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July 30, 2020

Honeysuckle chef Omar Tate launches GoFundMe to open community center in West Philly

Center will include grocery, meat market and supper club

Chefs Black History
omar tate west philly Screenshot/YouTube

Philadelphia chef Omar Tate is launching a GoFundMe in hopes of raising money to open his Honeysuckle Community Center in West Philly, where he grew up.

Chef Omar Tate, best known for his pop-up dinner series Honeysuckle, has returned to his hometown Philadelphia with plans to give Honeysuckle a permanent home. 

Having grown up in West Philly, Tate is looking to raise $250,000 to open the "Honeysuckle Community Center" somewhere in Mantua. His Honeysuckle pop-up series serves Black American food while preserving and retelling Black history and narratives. 

In an Instagram post Monday, Tate announced a GoFundMe campaign to buy a commercial property to house the community center, which he hopes to open by early 2022. He also posted a YouTube video elaborating on the project. 

"It’s been a little more than three years since I’ve been on this journey and I am very excited to be able to feel confident enough to take this next step even amidst the uncertainty we’re all experiencing together," Tate wrote in the post.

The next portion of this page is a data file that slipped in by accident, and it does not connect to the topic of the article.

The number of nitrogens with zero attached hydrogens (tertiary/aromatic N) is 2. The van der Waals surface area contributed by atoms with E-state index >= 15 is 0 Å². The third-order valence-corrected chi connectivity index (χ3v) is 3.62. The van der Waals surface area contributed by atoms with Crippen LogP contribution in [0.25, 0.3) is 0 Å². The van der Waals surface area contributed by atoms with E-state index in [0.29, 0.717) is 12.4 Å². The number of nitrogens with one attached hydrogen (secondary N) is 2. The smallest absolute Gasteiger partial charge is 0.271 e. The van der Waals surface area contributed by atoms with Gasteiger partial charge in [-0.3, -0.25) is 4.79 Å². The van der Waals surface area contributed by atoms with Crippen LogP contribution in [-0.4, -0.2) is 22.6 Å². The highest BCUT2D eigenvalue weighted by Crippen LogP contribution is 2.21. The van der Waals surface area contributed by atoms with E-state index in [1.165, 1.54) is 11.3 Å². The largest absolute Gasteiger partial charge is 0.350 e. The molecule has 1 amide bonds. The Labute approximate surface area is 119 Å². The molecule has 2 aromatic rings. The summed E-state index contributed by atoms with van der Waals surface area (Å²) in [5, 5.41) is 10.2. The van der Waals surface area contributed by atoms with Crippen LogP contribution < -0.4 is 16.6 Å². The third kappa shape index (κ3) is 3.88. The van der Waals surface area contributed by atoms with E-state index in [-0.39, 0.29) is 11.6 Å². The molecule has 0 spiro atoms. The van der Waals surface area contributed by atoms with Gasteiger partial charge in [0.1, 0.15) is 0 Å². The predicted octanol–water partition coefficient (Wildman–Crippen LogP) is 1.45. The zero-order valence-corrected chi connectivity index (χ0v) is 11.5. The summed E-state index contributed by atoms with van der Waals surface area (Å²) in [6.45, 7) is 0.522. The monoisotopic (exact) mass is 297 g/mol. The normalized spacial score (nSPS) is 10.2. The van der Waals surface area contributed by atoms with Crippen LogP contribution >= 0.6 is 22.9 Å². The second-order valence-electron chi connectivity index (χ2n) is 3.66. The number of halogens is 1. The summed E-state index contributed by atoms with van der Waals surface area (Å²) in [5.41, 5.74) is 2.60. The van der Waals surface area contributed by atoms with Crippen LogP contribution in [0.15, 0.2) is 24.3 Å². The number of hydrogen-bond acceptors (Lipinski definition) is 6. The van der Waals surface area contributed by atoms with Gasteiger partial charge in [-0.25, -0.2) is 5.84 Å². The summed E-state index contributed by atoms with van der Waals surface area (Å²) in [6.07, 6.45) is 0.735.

Prior to Honeysuckle, Tate cooked at New American restaurants Russet in Center City and Fork in Old City before moving to New York City. 

The community center will function as "a hub for nourishment and community engagement anchored in Black culture," similar to the motivations behind his Honeysuckle project, Tate wrote.

He plans to incorporate a grocery, meat market, cafe library and supper club into the space. 

Tate said the space also will engage the community in a way that enables it to become part of the fabric of the West Philly neighborhood, which includes a large Black population.

"I will employ its residents, share a collective wealth, and create and display art that represents us, resulting in being seen as human and powerful," Tate wrote on his GoFundMe page. "To be allowed to own our destiny." 

Tate also said the center will follow in the footsteps of his grandfather James Jamison, who opened a similar community center in South Philadelphia during the 1970's. That center was aimed at feeding local children and promoting the arts.

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